Education would help us all beter understand Hawaiian issues
Mahalo for bringing out some of the challenges all of us in these Hawaiian Islands must address. The quote to the effect that “Hawaiians have to look like idiots” by an Office of Hawaiian Affairs trustee who has been in office for 24 years, demonstrates why so many people perceive Hawaiians are divided.
The real issue is who continues to keep Hawaiians divided? In the 1990s, a process was set up called the Hawaiian Sovereignty Elections Council, three models of self-determination for the Hawaiian people were identified after consultation with international legal experts — “1. Total independence, 2. Nation within a nation, 3. State within a state.” A process to elect delegates was created, a vote was held, and 80 elected delegates met, and decided that two models of self-determination should be explored: total independence and nation within a nation.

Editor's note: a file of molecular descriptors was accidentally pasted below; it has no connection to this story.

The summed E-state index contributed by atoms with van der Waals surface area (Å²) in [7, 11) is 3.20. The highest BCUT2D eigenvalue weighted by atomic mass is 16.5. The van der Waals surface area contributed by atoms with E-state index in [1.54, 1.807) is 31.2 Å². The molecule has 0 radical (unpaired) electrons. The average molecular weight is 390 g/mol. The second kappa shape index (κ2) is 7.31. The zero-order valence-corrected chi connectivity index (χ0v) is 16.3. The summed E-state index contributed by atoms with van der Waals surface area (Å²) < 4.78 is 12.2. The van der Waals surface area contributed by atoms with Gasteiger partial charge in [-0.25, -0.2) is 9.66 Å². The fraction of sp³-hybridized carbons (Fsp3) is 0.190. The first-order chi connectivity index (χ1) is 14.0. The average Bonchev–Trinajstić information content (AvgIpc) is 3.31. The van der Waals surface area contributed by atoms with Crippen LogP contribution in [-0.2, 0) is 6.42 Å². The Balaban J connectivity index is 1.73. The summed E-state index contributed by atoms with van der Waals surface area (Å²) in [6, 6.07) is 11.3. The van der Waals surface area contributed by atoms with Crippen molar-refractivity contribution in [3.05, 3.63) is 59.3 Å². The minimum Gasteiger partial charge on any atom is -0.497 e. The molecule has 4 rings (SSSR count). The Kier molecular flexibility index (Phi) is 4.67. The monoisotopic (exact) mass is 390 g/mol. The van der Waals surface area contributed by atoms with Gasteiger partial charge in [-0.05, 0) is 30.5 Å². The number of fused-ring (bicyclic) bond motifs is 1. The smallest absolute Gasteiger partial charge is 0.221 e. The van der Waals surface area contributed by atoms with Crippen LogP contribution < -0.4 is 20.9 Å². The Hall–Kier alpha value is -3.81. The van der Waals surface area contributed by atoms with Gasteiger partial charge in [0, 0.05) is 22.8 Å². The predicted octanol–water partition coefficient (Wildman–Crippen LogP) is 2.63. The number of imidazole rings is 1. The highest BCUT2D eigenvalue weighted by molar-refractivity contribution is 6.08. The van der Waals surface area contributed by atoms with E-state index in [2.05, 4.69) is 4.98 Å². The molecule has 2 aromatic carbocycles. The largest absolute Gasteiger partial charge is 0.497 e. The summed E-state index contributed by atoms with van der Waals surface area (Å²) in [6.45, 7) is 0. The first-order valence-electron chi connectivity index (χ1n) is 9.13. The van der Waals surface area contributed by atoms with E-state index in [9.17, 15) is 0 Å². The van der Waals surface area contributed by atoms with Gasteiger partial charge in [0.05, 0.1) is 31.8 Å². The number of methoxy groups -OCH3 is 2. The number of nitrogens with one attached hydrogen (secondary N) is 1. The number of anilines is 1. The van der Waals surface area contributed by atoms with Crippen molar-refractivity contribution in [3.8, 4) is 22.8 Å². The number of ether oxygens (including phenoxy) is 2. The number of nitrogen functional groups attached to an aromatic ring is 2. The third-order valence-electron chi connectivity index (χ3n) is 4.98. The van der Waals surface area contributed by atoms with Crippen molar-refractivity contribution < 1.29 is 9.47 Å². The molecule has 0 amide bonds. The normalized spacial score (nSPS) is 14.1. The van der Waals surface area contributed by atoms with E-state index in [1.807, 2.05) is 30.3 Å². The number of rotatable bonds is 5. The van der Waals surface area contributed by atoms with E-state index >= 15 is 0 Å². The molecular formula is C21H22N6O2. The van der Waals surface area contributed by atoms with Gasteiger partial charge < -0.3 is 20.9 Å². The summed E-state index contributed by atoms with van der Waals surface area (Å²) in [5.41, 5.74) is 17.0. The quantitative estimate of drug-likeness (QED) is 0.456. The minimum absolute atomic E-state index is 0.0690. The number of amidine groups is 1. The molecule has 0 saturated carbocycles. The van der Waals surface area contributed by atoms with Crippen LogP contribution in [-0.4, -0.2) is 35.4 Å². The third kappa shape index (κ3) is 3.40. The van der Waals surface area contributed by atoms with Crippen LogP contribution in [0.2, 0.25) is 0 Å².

While the implications of “total independence” are obvious, the “nation within a nation” simply means equal status with the U.S. Soon after the delegates set this course, OHA and the state of Hawaii pulled all the funding, effectively killing that process.
The recent controversy erupted after OHA asking the U.S. State Department a simple question: “Does the Hawaiian Kingdom continue to exist under international law?” The majority of OHA trustees not wanting to know the answer demonstrates why it is time for an independent process, without OHA, its trustees or the state of Hawaii being involved.
An equal amount of money they have spent trying to force the Hawaiian people on the “state within the state” model, should be spent on educating everyone in these islands on the “nation within a nation” and “total independence” models of self-determination. This process would allow all of us to understand what is pono for all the people and the islands we all love.